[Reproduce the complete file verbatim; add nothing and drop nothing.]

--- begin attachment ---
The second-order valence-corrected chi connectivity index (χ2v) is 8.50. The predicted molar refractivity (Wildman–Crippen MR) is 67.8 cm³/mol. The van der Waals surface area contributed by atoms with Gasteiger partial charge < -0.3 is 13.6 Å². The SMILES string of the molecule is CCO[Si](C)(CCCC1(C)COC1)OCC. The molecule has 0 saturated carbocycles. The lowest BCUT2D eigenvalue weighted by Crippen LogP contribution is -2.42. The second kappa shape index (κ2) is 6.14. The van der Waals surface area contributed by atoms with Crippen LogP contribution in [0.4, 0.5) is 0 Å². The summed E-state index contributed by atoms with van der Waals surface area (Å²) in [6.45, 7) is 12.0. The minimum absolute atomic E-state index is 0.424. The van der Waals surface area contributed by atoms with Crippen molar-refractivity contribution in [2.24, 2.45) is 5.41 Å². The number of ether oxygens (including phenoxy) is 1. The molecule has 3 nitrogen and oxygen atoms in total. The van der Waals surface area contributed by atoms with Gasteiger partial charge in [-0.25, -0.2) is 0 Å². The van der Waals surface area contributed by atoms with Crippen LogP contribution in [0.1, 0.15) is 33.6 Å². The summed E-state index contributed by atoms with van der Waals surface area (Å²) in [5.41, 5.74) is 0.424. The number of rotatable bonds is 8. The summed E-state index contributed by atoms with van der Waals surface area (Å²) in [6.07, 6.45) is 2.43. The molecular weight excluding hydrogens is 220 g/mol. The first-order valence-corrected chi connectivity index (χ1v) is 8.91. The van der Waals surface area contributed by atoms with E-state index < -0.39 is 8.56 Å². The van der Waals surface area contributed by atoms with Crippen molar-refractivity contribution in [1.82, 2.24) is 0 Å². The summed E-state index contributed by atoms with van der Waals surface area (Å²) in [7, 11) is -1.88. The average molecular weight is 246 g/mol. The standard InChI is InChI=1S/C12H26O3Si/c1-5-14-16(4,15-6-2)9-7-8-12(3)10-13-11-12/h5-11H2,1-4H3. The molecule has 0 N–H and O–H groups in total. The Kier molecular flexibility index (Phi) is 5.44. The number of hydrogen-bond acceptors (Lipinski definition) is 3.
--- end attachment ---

The second-order valence-corrected chi connectivity index (χ2v) is 8.50. The predicted molar refractivity (Wildman–Crippen MR) is 67.8 cm³/mol. The van der Waals surface area contributed by atoms with Gasteiger partial charge < -0.3 is 13.6 Å². The SMILES string of the molecule is CCO[Si](C)(CCCC1(C)COC1)OCC. The molecule has 0 saturated carbocycles. The lowest BCUT2D eigenvalue weighted by Crippen LogP contribution is -2.42. The second kappa shape index (κ2) is 6.14. The van der Waals surface area contributed by atoms with Crippen LogP contribution in [0.4, 0.5) is 0 Å². The summed E-state index contributed by atoms with van der Waals surface area (Å²) in [6.45, 7) is 12.0. The minimum absolute atomic E-state index is 0.424. The van der Waals surface area contributed by atoms with Crippen molar-refractivity contribution in [2.24, 2.45) is 5.41 Å². The number of ether oxygens (including phenoxy) is 1. The molecule has 3 nitrogen and oxygen atoms in total. The van der Waals surface area contributed by atoms with Gasteiger partial charge in [-0.25, -0.2) is 0 Å². The van der Waals surface area contributed by atoms with Crippen LogP contribution in [0.1, 0.15) is 33.6 Å². The summed E-state index contributed by atoms with van der Waals surface area (Å²) in [5.41, 5.74) is 0.424. The number of rotatable bonds is 8. The summed E-state index contributed by atoms with van der Waals surface area (Å²) in [6.07, 6.45) is 2.43. The molecular weight excluding hydrogens is 220 g/mol. The first-order valence-corrected chi connectivity index (χ1v) is 8.91. The van der Waals surface area contributed by atoms with E-state index < -0.39 is 8.56 Å². The van der Waals surface area contributed by atoms with Crippen molar-refractivity contribution in [1.82, 2.24) is 0 Å². The summed E-state index contributed by atoms with van der Waals surface area (Å²) in [7, 11) is -1.88. The average molecular weight is 246 g/mol. The standard InChI is InChI=1S/C12H26O3Si/c1-5-14-16(4,15-6-2)9-7-8-12(3)10-13-11-12/h5-11H2,1-4H3. The molecule has 0 N–H and O–H groups in total. The Kier molecular flexibility index (Phi) is 5.44. The number of hydrogen-bond acceptors (Lipinski definition) is 3.